The early 1950s were signal years for me and my mania. Television was my enabler. Until visual recording tape burst the bubble in 1954, early television was live so it needed performers who could memorize an entire script, perform live and ad lib if the set fell down. Few 1950s movie actors were trained to do that, sdo it provided a career revival for vaudevillians: Ed Wynn, Buster Keaton, Milton Berle, Martha Raye, The Marx Brothers (but not all together), Blossom Seeley, Sophie Tucker, Jimmy Savo, Joe E. Brown, Olsen & Johnson, Sid Caesar & Imogene Coca, Jimmy Durante and Eddie Cantor among others.
That revival did not pass unnoticed in Hollywood. Soon 1930s films were re-released starring vaudevillians Mae West, Marx Brothers and W. C. Fields. Shorts with Laurel & Hardy, Leon Errol, Edgar Kennedy and The Three Stooges (all vaudevillians) were leased to television. Even old phonograph recordings were reissued on LP albums. One of the first LPs was the RCA’s 1951 Old Curiosity Shop, a 12-inch platter that included performances by Sophie Tucker, Helen Kane, Will Rogers, John Barrymore, Marlene Dietrich, Fanny Brice, DeWolf Hopper, Nora Bayes and others.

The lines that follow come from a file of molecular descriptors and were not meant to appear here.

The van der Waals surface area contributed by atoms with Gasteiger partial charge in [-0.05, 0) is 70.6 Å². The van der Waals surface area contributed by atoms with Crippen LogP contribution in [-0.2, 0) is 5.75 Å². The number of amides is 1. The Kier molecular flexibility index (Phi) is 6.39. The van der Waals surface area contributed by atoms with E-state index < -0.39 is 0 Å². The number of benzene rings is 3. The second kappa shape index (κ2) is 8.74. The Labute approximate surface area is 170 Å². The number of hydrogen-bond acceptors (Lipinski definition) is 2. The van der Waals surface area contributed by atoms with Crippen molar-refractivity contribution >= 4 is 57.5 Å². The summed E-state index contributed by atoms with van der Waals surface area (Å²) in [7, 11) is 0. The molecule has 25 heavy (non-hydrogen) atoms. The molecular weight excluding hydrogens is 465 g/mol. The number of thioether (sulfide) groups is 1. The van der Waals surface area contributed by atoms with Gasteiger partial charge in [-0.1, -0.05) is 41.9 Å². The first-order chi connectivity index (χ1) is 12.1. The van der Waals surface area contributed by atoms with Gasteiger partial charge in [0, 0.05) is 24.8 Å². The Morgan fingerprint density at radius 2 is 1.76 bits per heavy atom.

For years I collected every show-business book, magazine and photograph I could get my paws on and could afford. Performers generously responded to my mash notes with autographed photos and material about their careers. My enthusiasms spread far and wide in the performing arts. I grew devoted to modern dance (Ruth St Denis and Martha Graham first performed in vaudeville) and blues and jazz that flowered in black vaudeville, speakeasies and revue.
By the late 1970s and early 1980s a generation of New Vaudevillians had come of age: Bette Midler, Bill Irwin, Arturo Brachetti, Avner the Eccentic and Keith Nelson, Stephanie Monseu & Adam Kuchler of Bindlestiff. And I fell in love with them.